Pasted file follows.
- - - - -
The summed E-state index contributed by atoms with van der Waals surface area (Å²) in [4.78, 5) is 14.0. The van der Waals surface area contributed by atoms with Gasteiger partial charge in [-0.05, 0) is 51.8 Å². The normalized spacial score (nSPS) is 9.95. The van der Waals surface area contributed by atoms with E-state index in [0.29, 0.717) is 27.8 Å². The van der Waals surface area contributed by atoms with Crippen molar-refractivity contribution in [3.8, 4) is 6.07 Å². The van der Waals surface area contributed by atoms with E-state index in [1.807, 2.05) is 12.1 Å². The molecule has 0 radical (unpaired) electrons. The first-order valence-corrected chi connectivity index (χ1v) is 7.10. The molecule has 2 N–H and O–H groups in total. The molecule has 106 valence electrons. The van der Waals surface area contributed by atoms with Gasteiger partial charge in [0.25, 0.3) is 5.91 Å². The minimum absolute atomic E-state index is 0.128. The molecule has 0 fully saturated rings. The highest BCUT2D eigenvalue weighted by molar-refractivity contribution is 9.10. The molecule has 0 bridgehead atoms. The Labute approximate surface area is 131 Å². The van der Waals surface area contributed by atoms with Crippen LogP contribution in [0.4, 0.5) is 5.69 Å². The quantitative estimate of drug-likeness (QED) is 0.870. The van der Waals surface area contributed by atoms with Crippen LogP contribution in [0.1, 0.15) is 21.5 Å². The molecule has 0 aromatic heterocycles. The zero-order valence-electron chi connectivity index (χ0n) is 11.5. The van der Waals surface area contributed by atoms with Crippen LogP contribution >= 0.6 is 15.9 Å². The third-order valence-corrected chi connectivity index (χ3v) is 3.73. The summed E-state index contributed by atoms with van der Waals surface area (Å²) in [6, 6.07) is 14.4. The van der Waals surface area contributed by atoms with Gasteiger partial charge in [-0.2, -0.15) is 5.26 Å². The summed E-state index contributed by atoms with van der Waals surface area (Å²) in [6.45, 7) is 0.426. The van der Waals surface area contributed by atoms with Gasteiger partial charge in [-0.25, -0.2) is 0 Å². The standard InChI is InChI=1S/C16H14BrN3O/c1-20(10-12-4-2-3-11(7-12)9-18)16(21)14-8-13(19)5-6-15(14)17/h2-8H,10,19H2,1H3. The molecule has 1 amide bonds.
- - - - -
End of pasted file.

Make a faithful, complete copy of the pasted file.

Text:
The summed E-state index contributed by atoms with van der Waals surface area (Å²) in [4.78, 5) is 14.0. The van der Waals surface area contributed by atoms with Gasteiger partial charge in [-0.05, 0) is 51.8 Å². The normalized spacial score (nSPS) is 9.95. The van der Waals surface area contributed by atoms with E-state index in [0.29, 0.717) is 27.8 Å². The van der Waals surface area contributed by atoms with Crippen molar-refractivity contribution in [3.8, 4) is 6.07 Å². The van der Waals surface area contributed by atoms with E-state index in [1.807, 2.05) is 12.1 Å². The molecule has 0 radical (unpaired) electrons. The first-order valence-corrected chi connectivity index (χ1v) is 7.10. The molecule has 2 N–H and O–H groups in total. The molecule has 106 valence electrons. The van der Waals surface area contributed by atoms with Gasteiger partial charge in [0.25, 0.3) is 5.91 Å². The minimum absolute atomic E-state index is 0.128. The molecule has 0 fully saturated rings. The highest BCUT2D eigenvalue weighted by molar-refractivity contribution is 9.10. The molecule has 0 bridgehead atoms. The Labute approximate surface area is 131 Å². The van der Waals surface area contributed by atoms with Crippen LogP contribution in [0.4, 0.5) is 5.69 Å². The quantitative estimate of drug-likeness (QED) is 0.870. The van der Waals surface area contributed by atoms with Crippen LogP contribution in [0.1, 0.15) is 21.5 Å². The molecule has 0 aromatic heterocycles. The zero-order valence-electron chi connectivity index (χ0n) is 11.5. The van der Waals surface area contributed by atoms with Crippen LogP contribution >= 0.6 is 15.9 Å². The third-order valence-corrected chi connectivity index (χ3v) is 3.73. The summed E-state index contributed by atoms with van der Waals surface area (Å²) in [6, 6.07) is 14.4. The van der Waals surface area contributed by atoms with Gasteiger partial charge in [-0.2, -0.15) is 5.26 Å². The summed E-state index contributed by atoms with van der Waals surface area (Å²) in [6.45, 7) is 0.426. The van der Waals surface area contributed by atoms with Gasteiger partial charge in [-0.25, -0.2) is 0 Å². The standard InChI is InChI=1S/C16H14BrN3O/c1-20(10-12-4-2-3-11(7-12)9-18)16(21)14-8-13(19)5-6-15(14)17/h2-8H,10,19H2,1H3. The molecule has 1 amide bonds.